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Gets Worse Before It Gets Better

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Image of Demodex Folliculorum courtesy of National Geographic - by Darlyne A. Murawski

There are substantial anecdotal reports that treatment for demodectic rosacea gets worse before it gets better. Galderma reports that treatment with Soolantra improves rosacea. This is usually the same with treatment using the ZZ cream

The logic behind this is that killing the demodex mites causes a die-off of the mites that takes weeks to accomplish since new eggs are being hatched each day and the "life cycle of demodex mites consists of five phases of development and lasts from 14 to 18 days". [1] Furthermore because the movement of the mites has been shown to be "at a speed of 8-16 mm/h" [2] they may leave the area being treated and return later while planting eggs along the route. During the initial treatment which may take weeks some of the mites are reported to be killed which may cause inflammation and worsen the skin. One explanation of this is the "Jarisch–Herxheimer reaction" (JHR) which has been "traditionally associated with antimicrobial treatment of syphilis." [3] The principle of JHR may indicate a reason why it gets worse before it gets better. One source comments on this by stating, "And while the JHR only technically relates to spirochetal infections (spiral-shaped bacteria) and antibiotics, the concept of symptom-onset or worsening after starting treatment with antimicrobials has been seen to apply more broadly in clinical practice. This is why you’ll often hear practitioners talk about a Herx-reaction, even if it isn’t scientifically accurate. But, what we call ‘die-off symptoms’ is certainly something we see commonly when clients begin addressing bacteria, parasites and yeast pathogens using natural antimicrobials." [4]

One article explains, how this might happen: 

"Rosacea often improves with antibacterial drugs that don’t affect the mites, such as tetracyclines. Kavanagh thinks this is because rosacea is caused by a reaction to bacteria in the mite’s faeces." [5]

Furthermore, there are at least six types of bacteria that have been associated with demodex mites, and bacteria has been implicated for a long time with rosacea. [6] At least one fungus has been associated with rosacea [7]. Viruses have not been ruled out in rosacea. There are very little, if any, clinical studies done on virus and rosacea. Viruses are in bacteria and throughout the human body and comprise more weight in the human body than bacteria by a factor of ten times. [8] For that matter, other microbes haven't been studied either, such as protozoa or archea. There is much to learn about the human microbiome and as more research is done, new insights are learned.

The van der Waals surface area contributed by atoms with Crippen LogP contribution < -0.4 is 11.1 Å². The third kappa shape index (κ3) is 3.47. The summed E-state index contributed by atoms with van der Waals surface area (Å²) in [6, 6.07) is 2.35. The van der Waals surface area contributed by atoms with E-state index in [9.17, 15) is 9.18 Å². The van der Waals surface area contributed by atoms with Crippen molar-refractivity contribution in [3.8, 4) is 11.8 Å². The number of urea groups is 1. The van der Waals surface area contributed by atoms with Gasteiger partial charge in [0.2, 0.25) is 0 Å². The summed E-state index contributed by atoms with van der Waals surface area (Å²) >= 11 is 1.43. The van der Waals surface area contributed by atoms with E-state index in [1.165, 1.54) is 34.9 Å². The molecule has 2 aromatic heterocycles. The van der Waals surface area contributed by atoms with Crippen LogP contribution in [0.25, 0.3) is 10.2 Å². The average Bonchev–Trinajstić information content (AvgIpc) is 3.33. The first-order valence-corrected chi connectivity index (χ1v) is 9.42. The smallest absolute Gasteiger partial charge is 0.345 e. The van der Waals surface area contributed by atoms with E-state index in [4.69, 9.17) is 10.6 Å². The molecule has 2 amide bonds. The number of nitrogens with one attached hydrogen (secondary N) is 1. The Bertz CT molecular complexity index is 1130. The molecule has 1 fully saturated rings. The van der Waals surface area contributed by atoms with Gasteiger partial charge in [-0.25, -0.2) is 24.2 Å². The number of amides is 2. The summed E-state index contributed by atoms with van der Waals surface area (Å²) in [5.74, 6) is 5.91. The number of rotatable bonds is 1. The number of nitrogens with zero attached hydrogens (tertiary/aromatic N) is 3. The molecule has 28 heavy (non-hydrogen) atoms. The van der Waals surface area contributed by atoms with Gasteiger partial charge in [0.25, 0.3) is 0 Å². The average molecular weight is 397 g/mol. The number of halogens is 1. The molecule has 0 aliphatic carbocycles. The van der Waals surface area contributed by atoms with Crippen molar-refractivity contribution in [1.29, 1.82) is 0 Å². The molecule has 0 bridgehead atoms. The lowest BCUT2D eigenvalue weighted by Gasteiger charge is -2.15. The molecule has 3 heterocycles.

More study should be done on why treatment for demodectic rosacea seems in many cases to get worse before it gets better.

Nevertheless, reducing demodex density counts in rosacea improves the patient with rosacea. [9] Just think if 10K members of the RRDi each donated one dollar and insisted on supporting a reputable clinician to study what they wanted, supporting their own research, what might be discovered? This can only happen if you want it to happen. Or you can continue to do nothing and let the status quo research continue on. [10]

End Notes

[1] Demodex Update
Subheading, The potential role of Demodex folliculorum mites and bacteria in the induction of rosacea, third paragraph 

[2] Russian Study on Demodex Mites and Rosacea Illuminating, (2) The report confirms the size and movement of demodex, second paragraph

[3] Jarisch–Herxheimer reaction, Wikipedia

[4] Pathogen & Parasite Die-Off Symptoms: How to manage detox side-effects, Bella Lindemann, June 24, 2019

[5] Rosacea may be caused by mite faeces in your pores, Debora MacKenzie, New Scientist

[6] Bacteria Associated with Rosacea and Demodex Mites

Bacteria Theory

[7] Candida Albicans

[8] Human Microbiome, Brady Barrows 

[9] Decreasing Demodex Density Count Improves Rosacea

What are the numbers?

[10] Rosacea Research in Perspective of Idiopathic Diseases
Rosacea Research in Perspective of Funding


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Very good post. I also have been researching and trying to find out the ways in which mite-bacterial interaction as well as viral interaction in rosacea exacerbate the condition of inflammation.

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